How much would you pay for the “perfect” dining experience if money was no object to you? For twelve well-off (and some snobby in their own right) customers, the chance of eating in an upscale restaurant on a remote island is a bucket list item. For those unfamiliar with horror settings, going somewhere away from civilization, joined by people you don’t know, is an omen. However, that’s one of the main points of absurdity The Menu has a joy poking fun at. The film is a chess match between the intricate and often overlooked aspects of cooking and the demands they incur from various “demanding” customers.
The island of Hawthorn is plush with a beautiful forest and a modern, open-concept restaurant where a little over a dozen guests have made the expensive trip to have a meal of a lifetime. However, a big house in the island’s corner is off-limits to anyone. It’s the home where famous chef Julian Slowik (Ralph Fiennes) lives as he commands his platoon of students with a military-esque regiment. As far as the guest list is concerned, it’s a who’s who of fine-tuned satire into a very pretentious sect of restaurant culture.
You have the long-time couple Richard and Anne Liebbrandt (Judith Light and Reed Birney) on the last vestiges of their relationship, who go to places like Hawthorn out of routine. A movie star with no name hinting at his declining stardom (John Leguizamo) and his assistant, Felicity (Aimee Carrero). There’s also food critic Lilian Bloom (Janet McTeer), that feels the need to empty her extensive vocabulary with every dish, and her editor, Ted (Paul Adelstein). Tech bro business partners Soren, Dave, and Bryce (Arturo Castro, Mark St. Cyr, Rob Yang), an ensemble that feels every experience should be catered to them.
To round it all out is Tyler (Nicholas Hoult) and his date, Margot (Anya-Taylor Joy). Tyler is the head of the Julian Slowik fan club as an obsessed “foodie” — explaining every choice of dish the stone-faced chef chooses. But Margot (whose real name is Erin) is not supposed to be here — her inclusion within this very tailored guest list irks the extremely serious Slowik. Slowik runs a tight ship, aided by his cold and hilarious maître d’ Elsa (Hong Chau). Throughout the film’s runtime, there’s a battle of resolve between the two characters — something Fiennes and Taylor Joy play off well. Director Mark Mylod and writers Seth Reiss and Will Tracy walk a fine line between macabre suspense and sharp satire on restaurant culture. Only Margot/Erin has an inkling of something going wrong. The other characters are too wrapped up in their varying degrees of self-indulge to see past themselves — only to be interrupted by a thunderous clap to announce their course.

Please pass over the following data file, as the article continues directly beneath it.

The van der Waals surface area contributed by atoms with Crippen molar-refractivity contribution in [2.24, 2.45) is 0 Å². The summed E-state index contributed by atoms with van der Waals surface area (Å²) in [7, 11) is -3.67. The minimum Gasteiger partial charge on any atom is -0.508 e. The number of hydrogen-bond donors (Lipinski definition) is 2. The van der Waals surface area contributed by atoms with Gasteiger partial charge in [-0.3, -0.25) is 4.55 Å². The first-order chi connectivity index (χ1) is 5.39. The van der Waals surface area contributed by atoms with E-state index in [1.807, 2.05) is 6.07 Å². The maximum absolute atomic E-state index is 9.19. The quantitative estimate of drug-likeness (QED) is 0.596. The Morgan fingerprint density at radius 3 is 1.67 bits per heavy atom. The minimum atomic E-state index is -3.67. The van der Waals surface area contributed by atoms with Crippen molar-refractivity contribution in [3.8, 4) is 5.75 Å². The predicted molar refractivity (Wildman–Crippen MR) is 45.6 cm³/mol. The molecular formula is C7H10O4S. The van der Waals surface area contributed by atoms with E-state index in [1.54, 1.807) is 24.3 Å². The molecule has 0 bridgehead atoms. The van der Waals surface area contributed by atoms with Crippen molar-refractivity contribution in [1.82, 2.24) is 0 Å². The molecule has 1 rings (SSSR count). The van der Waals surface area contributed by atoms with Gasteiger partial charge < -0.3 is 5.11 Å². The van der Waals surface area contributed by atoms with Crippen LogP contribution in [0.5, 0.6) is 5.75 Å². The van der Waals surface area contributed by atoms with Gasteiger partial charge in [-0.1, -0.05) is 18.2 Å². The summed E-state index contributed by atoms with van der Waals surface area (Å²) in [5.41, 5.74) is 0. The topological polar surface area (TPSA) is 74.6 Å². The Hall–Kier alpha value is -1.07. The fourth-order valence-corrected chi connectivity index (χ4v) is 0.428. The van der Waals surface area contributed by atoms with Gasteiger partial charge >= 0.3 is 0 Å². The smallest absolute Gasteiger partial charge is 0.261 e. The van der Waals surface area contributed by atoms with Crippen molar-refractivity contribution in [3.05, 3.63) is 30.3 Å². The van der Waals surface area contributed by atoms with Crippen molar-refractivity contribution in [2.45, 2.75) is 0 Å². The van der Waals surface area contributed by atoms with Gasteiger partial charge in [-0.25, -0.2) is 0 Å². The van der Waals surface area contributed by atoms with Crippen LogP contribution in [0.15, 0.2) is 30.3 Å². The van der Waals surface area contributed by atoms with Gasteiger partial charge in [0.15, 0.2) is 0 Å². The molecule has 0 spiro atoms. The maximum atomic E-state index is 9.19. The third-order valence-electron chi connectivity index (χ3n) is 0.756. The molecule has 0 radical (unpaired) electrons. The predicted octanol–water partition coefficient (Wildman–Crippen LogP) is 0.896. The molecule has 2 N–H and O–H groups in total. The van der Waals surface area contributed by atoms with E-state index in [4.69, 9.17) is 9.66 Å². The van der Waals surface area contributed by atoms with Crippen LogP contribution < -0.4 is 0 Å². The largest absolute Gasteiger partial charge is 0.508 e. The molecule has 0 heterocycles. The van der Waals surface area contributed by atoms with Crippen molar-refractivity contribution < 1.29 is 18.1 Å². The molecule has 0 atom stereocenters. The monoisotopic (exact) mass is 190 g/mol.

The food selection on this night is also a joke in itself. There’s a selection of assorted bread dips with no bread and sea plants with rocks at one point. One would question why some would pay excessive money for a minimum amount of food. That’s the point — the look of status over food artistry and preparation value. (It’s funny to see food critic Lilian and fanboy Tyler try to rationalize these dishes). A complete disregard for the technique and stress of the chef profession has made Slowik extremely bitter and callous. The night takes a drastic, dangerous tone when a meal called “the mess” is introduced. As blunt as this situation is presented, The Menu quickly shifts tones to keep the audience on its toes.
As much as this film provided commentary on the extreme asks and discarding of the service community, there’s also a part that looks at Slowik’s character with a critical eye. You’ll want the impending comeuppance of the various characters — especially in how actively they devalue the craft that a restaurant like Hawthorn painstakingly prepares for them. However, Slowik’s character is very aware of the reverence of his church of creativity and has actively chosen this path for years. He also must accept some blame when considering how tense this night is. The same things Slowik finds unfilling are the drivers of his success and wealth.
Even with the heavier topics in play, The Menu‘s main engine is to invoke laughs and snickers out of you. It might even implore you to leave an extra tip or not be as difficult to your server the next night out.
Photo Credit: Searchlight Pictures